The Waler Horse is a relatively new ‘breed’ with anonymous lineage that many claim is in fact a type rather than an independent breed. It is believed to have developed in Australia during the 19th century with the introduction of horses to the colonies. These horses were subsequently crossbred and the resulting animals adopted the name ‘Walers’ from the New South Wales colony.
Walers were versatile working horses that likely combined Thoroughbred, Arabian, Cape horse and Timor pony influence. They were known for their sound health and conformation, their willingness and enthusiasm in working capacities and their endurance over difficult terrain. The Waler was able to thrive on the rugged landscape and pasture, maintaining its weight carrying capabilities, speed and strength without compromise.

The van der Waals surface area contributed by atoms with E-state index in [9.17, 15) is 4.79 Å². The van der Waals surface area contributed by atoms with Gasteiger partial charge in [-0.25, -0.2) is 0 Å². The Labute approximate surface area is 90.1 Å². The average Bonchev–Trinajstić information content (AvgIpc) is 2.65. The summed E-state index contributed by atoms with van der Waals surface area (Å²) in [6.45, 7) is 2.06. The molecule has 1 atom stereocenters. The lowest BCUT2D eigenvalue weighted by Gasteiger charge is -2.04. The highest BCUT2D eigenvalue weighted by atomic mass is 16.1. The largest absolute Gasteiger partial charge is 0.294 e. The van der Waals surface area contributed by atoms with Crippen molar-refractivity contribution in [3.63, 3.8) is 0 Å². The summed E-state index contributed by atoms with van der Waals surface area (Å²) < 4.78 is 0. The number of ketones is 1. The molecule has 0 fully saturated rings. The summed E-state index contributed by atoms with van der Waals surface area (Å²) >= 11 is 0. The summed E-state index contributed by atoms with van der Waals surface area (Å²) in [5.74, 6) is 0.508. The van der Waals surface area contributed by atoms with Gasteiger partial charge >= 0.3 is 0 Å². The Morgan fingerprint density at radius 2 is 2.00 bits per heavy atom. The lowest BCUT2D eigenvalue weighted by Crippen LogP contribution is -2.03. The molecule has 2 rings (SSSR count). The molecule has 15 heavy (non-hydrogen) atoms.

Because the Waler’s precise forebears are unknown, there is no exacting standard for the breed or Waler type. Generally speaking, a Waler will stand at a height of 15-16 hands on well balanced and conformed legs, with a strong head and a thick mane and tail. Today, the Waler is used by the Australian mounted police and as a stock and utility horse, although it was originally used a military mount and by bush troopers.
Despite its endurance and courage during times of warfare, the Waler and other light working animals were passed over in favour of purebreds and, with the advent of mechanisation, the breed faced imminent extinction. Despite efforts being made to preserve the Waler, today numbers remain at an all-time low.
Many Walers were accepted into the Australian Stock Horse studbook when the society formed in 1971, so there is perhaps more of these horses in existence than many believe.